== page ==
The performance jump from the low to the medium speed range makes the biggest difference in any case. In the 25% range, almost all coolers perform weakly, with only the AORUS Liquid Cooler and the non-Pro version of the Alphacool Eisbaer exceeding a delta of 60 Kelvin. If you now consider the performance improvement in relation to the noise, it is hardly worth pushing the fans particularly past the medium speeds. The last 2° of extra power always multiplies the loudness.

While this system may not be the cheapest solution or the most powerful in its base state, the Alphacool Eisbaer Pro Aurora 360 CPU AIO is not just an AIO. Rather, it is made up of parts from the custom water cooling range. So if you’re looking for an AIO, for example, but have long-term plans to switch to custom water cooling in your next system, for example, you can already take parts from that system, like the high-quality copper radiator. The expandability and the possibility of maintenance by refilling the liquid as well as the replacement of individual components in case of a defect are also features that do not come into play through the pure performance test. But they can definitely become relevant over time, while various defects usually mean the death blow for other all-in-one coolers. Also, the use of the copper radiator prevents the metals from reacting and degenerating.

That being said, the Alphacool Eisbaer Pro Aurora 360 CPU AIO is a relatively normal access cooling option that can be used for unusual processors, like AMD EPYC. For this, the choice of coolers is overall very small and often associated with extremely noisy server fans.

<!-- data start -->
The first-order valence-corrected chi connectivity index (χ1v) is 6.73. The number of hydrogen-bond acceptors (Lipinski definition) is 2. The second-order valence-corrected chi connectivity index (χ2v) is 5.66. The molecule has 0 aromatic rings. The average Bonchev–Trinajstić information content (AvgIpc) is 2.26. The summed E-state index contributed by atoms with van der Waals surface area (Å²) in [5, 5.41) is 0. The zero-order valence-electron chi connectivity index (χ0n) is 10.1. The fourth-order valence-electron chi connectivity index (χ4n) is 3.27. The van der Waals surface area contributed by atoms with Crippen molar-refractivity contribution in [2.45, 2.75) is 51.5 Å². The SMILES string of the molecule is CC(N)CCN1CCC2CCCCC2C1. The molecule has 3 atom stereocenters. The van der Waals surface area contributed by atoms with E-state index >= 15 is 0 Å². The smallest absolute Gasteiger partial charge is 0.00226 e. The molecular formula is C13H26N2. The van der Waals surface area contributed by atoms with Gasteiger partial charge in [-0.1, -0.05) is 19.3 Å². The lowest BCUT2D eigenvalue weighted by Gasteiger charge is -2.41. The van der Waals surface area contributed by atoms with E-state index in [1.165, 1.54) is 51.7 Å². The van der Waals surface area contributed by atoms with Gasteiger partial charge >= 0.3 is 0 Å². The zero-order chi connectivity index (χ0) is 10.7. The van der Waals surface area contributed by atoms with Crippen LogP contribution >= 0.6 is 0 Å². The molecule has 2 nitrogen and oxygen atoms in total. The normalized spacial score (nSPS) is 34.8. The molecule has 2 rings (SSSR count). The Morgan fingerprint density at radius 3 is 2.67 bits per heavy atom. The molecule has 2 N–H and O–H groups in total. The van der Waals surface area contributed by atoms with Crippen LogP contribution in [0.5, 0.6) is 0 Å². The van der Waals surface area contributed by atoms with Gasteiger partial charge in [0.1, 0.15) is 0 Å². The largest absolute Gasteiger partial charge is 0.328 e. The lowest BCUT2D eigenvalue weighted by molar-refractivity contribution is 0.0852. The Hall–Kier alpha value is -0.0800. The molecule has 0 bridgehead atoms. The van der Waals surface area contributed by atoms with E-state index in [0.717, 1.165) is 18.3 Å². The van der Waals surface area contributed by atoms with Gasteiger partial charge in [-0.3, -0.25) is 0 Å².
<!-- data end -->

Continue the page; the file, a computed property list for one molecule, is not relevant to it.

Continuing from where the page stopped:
The test of the Alphacool Eisbaer Pro Aurora 360 CPU AIO leads to ambivalent results: On the one hand, the performance is good, as is the design. Somewhat disappointing are the loud factory fans and the assembly is not quite as simple as it is presented in the manual. Also, the comparison with other 360mm AIOs shows that the performance is good, but can already be obtained cheaper. On the other hand, the Alphacool Eisbaer Pro Aurora 360 CPU AIO offers some unique selling points that set it apart from the competition, for which the price is quite good again.

The Alphacool Eisbaer Pro Aurora 360 CPU AIO offers custom parts and high compatibility with large sockets at a humane price, is in the range of a regular AIO in terms of performance, but is a bit noisy.

Size (length x width x height)Material cooling fins, prechambers, cooling channelsMaterial threadMaterial outer casingConnectionsFanfin spacingCompatible Intel socketsCompatible AMD socketsSize (length x width x height)Material radiator bottomMaterial housing and expansion tankPumpSpeedHeightMaximum flowOperating voltageCurrent consumptionModelSize (length x width x height)SpeedConnectionCable lengthStatic pressureAir flowCurrent consumptionVolumeRGBLiquidQuick release couplingConnectorsTubeHose lengthPrice25% PWM50% PWM75% PWM100% PWMAlphacool Eisbaer Pro Aurora 360 CPU AIO57.7 K40 dB48.8 K48 dB46.4 K55 dB45.6 K60 dB51 K39 dB45.9 K43 dB44.6 K48 dB43.9 K54 dB49.9 K39 dB45.2 K43 dB43.9 K 51 dB43.7 K56 dBAORUS Liquid Cooler 36065.6 K39 dB51.3 K46 dB48 K51 dB46.6 K57 dB55.4 K39 dB48.1 K44 dB45.4 K48 dB45 K53 dBDeepCool LS72052.7 K40 dB45.6 K 44 dB44 K48 dB43.3 K52 dB50.6 K40 dB44.8 K 43 dB42.8 K 48 dB42.3 K54 dBAlphacool Eisbaer Aurora HPE Edition 360 CPU AIO61.8 K40 dB53.3 K48 dB50.9 K55 dB49.9 K60 dB55 K39 dB49.5 K43 dB48.3 K48 dB47.7 K 54 dB